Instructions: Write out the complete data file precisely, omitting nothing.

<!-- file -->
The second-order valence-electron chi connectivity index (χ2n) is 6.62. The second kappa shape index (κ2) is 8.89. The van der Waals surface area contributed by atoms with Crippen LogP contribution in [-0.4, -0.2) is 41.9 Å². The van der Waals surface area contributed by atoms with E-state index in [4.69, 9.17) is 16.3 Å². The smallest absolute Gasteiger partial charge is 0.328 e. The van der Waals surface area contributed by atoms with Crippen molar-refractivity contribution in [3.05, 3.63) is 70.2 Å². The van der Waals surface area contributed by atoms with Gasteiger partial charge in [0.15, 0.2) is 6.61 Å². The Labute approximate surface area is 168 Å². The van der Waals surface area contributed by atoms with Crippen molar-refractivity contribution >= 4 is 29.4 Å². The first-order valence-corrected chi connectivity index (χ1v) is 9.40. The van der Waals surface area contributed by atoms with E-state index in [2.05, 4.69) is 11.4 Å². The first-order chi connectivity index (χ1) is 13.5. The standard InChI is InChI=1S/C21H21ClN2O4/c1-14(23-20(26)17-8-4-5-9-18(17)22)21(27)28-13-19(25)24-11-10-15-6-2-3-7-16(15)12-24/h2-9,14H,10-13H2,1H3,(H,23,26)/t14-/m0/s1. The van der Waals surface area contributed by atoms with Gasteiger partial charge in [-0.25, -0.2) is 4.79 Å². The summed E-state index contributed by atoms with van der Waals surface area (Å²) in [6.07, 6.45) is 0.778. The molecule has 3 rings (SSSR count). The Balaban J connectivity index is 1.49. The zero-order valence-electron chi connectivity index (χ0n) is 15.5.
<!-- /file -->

The second-order valence-electron chi connectivity index (χ2n) is 6.62. The second kappa shape index (κ2) is 8.89. The van der Waals surface area contributed by atoms with Crippen LogP contribution in [-0.4, -0.2) is 41.9 Å². The van der Waals surface area contributed by atoms with E-state index in [4.69, 9.17) is 16.3 Å². The smallest absolute Gasteiger partial charge is 0.328 e. The van der Waals surface area contributed by atoms with Crippen molar-refractivity contribution in [3.05, 3.63) is 70.2 Å². The van der Waals surface area contributed by atoms with Gasteiger partial charge in [0.15, 0.2) is 6.61 Å². The Labute approximate surface area is 168 Å². The van der Waals surface area contributed by atoms with Crippen molar-refractivity contribution >= 4 is 29.4 Å². The first-order valence-corrected chi connectivity index (χ1v) is 9.40. The van der Waals surface area contributed by atoms with E-state index in [2.05, 4.69) is 11.4 Å². The first-order chi connectivity index (χ1) is 13.5. The standard InChI is InChI=1S/C21H21ClN2O4/c1-14(23-20(26)17-8-4-5-9-18(17)22)21(27)28-13-19(25)24-11-10-15-6-2-3-7-16(15)12-24/h2-9,14H,10-13H2,1H3,(H,23,26)/t14-/m0/s1. The van der Waals surface area contributed by atoms with Gasteiger partial charge in [-0.25, -0.2) is 4.79 Å². The summed E-state index contributed by atoms with van der Waals surface area (Å²) in [6.07, 6.45) is 0.778. The molecule has 3 rings (SSSR count). The Balaban J connectivity index is 1.49. The zero-order valence-electron chi connectivity index (χ0n) is 15.5.